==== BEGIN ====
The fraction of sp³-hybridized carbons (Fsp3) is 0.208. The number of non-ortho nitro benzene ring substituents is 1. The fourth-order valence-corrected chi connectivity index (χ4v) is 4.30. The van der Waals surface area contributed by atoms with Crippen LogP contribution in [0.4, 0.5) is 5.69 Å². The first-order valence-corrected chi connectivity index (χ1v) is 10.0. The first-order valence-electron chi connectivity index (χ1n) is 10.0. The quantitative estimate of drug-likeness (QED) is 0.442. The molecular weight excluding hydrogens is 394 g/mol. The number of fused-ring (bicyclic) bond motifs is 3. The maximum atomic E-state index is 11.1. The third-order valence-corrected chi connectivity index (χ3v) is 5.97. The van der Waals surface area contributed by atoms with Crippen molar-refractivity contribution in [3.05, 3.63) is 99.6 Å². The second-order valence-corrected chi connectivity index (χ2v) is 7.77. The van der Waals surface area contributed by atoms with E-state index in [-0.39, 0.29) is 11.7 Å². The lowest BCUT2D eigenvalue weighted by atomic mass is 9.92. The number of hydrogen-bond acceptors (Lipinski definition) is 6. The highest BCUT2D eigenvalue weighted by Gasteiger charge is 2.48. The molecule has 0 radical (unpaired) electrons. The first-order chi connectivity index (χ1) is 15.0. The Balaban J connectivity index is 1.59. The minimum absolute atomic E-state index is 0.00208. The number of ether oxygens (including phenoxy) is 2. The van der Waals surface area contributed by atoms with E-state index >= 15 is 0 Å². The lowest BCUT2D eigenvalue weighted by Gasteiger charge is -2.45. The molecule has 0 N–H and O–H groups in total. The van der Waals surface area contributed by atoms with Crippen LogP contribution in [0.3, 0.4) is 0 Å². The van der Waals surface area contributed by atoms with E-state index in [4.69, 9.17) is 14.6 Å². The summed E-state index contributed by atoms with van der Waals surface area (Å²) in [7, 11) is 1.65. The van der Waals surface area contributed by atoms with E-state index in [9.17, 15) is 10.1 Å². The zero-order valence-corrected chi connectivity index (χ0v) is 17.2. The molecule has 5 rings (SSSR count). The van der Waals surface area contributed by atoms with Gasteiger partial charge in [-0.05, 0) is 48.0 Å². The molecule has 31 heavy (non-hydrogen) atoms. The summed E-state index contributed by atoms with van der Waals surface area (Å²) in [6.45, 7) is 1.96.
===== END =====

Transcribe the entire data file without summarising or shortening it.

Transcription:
The fraction of sp³-hybridized carbons (Fsp3) is 0.208. The number of non-ortho nitro benzene ring substituents is 1. The fourth-order valence-corrected chi connectivity index (χ4v) is 4.30. The van der Waals surface area contributed by atoms with Crippen LogP contribution in [0.4, 0.5) is 5.69 Å². The first-order valence-corrected chi connectivity index (χ1v) is 10.0. The first-order valence-electron chi connectivity index (χ1n) is 10.0. The quantitative estimate of drug-likeness (QED) is 0.442. The molecular weight excluding hydrogens is 394 g/mol. The number of fused-ring (bicyclic) bond motifs is 3. The maximum atomic E-state index is 11.1. The third-order valence-corrected chi connectivity index (χ3v) is 5.97. The van der Waals surface area contributed by atoms with Crippen molar-refractivity contribution in [3.05, 3.63) is 99.6 Å². The second-order valence-corrected chi connectivity index (χ2v) is 7.77. The van der Waals surface area contributed by atoms with E-state index in [-0.39, 0.29) is 11.7 Å². The lowest BCUT2D eigenvalue weighted by atomic mass is 9.92. The number of hydrogen-bond acceptors (Lipinski definition) is 6. The highest BCUT2D eigenvalue weighted by Gasteiger charge is 2.48. The molecule has 0 radical (unpaired) electrons. The first-order chi connectivity index (χ1) is 15.0. The Balaban J connectivity index is 1.59. The minimum absolute atomic E-state index is 0.00208. The number of ether oxygens (including phenoxy) is 2. The van der Waals surface area contributed by atoms with E-state index >= 15 is 0 Å². The lowest BCUT2D eigenvalue weighted by Gasteiger charge is -2.45. The molecule has 0 N–H and O–H groups in total. The van der Waals surface area contributed by atoms with Crippen LogP contribution in [0.3, 0.4) is 0 Å². The van der Waals surface area contributed by atoms with E-state index in [4.69, 9.17) is 14.6 Å². The summed E-state index contributed by atoms with van der Waals surface area (Å²) in [7, 11) is 1.65. The van der Waals surface area contributed by atoms with E-state index in [9.17, 15) is 10.1 Å². The zero-order valence-corrected chi connectivity index (χ0v) is 17.2. The molecule has 5 rings (SSSR count). The van der Waals surface area contributed by atoms with Gasteiger partial charge in [-0.05, 0) is 48.0 Å². The molecule has 31 heavy (non-hydrogen) atoms. The summed E-state index contributed by atoms with van der Waals surface area (Å²) in [6.45, 7) is 1.96.